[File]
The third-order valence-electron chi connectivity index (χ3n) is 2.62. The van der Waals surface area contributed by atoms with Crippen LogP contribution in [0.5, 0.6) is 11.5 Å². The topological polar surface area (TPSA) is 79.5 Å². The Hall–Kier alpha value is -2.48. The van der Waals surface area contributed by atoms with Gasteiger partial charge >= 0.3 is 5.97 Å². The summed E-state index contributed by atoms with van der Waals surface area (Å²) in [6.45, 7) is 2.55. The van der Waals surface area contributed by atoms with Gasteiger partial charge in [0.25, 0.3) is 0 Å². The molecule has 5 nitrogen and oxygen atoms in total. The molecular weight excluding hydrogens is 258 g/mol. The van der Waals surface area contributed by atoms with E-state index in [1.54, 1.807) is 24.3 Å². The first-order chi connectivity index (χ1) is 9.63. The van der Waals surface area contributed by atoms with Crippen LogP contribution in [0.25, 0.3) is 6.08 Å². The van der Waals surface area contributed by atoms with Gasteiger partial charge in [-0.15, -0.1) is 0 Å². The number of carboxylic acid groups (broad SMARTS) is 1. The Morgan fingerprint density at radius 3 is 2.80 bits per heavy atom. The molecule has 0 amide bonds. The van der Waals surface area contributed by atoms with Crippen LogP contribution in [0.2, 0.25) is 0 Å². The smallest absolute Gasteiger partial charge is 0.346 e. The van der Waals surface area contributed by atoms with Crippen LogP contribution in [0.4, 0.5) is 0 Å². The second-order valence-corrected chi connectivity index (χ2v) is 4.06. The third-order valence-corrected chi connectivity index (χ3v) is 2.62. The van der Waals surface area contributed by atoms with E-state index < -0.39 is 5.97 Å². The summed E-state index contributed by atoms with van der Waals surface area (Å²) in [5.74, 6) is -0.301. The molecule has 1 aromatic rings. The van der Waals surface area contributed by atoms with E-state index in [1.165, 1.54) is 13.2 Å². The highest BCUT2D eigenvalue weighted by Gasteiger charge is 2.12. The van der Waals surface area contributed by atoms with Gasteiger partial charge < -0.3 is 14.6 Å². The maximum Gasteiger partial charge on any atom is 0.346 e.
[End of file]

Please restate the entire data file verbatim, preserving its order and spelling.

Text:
The third-order valence-electron chi connectivity index (χ3n) is 2.62. The van der Waals surface area contributed by atoms with Crippen LogP contribution in [0.5, 0.6) is 11.5 Å². The topological polar surface area (TPSA) is 79.5 Å². The Hall–Kier alpha value is -2.48. The van der Waals surface area contributed by atoms with Gasteiger partial charge >= 0.3 is 5.97 Å². The summed E-state index contributed by atoms with van der Waals surface area (Å²) in [6.45, 7) is 2.55. The van der Waals surface area contributed by atoms with Gasteiger partial charge in [0.25, 0.3) is 0 Å². The molecule has 5 nitrogen and oxygen atoms in total. The molecular weight excluding hydrogens is 258 g/mol. The van der Waals surface area contributed by atoms with E-state index in [1.54, 1.807) is 24.3 Å². The first-order chi connectivity index (χ1) is 9.63. The van der Waals surface area contributed by atoms with Crippen LogP contribution in [0.25, 0.3) is 6.08 Å². The van der Waals surface area contributed by atoms with Gasteiger partial charge in [-0.15, -0.1) is 0 Å². The number of carboxylic acid groups (broad SMARTS) is 1. The Morgan fingerprint density at radius 3 is 2.80 bits per heavy atom. The molecule has 0 amide bonds. The van der Waals surface area contributed by atoms with Crippen LogP contribution in [0.2, 0.25) is 0 Å². The smallest absolute Gasteiger partial charge is 0.346 e. The van der Waals surface area contributed by atoms with Crippen LogP contribution in [0.4, 0.5) is 0 Å². The second-order valence-corrected chi connectivity index (χ2v) is 4.06. The third-order valence-corrected chi connectivity index (χ3v) is 2.62. The van der Waals surface area contributed by atoms with E-state index < -0.39 is 5.97 Å². The summed E-state index contributed by atoms with van der Waals surface area (Å²) in [5.74, 6) is -0.301. The molecule has 1 aromatic rings. The van der Waals surface area contributed by atoms with E-state index in [1.165, 1.54) is 13.2 Å². The highest BCUT2D eigenvalue weighted by Gasteiger charge is 2.12. The van der Waals surface area contributed by atoms with Gasteiger partial charge < -0.3 is 14.6 Å². The maximum Gasteiger partial charge on any atom is 0.346 e.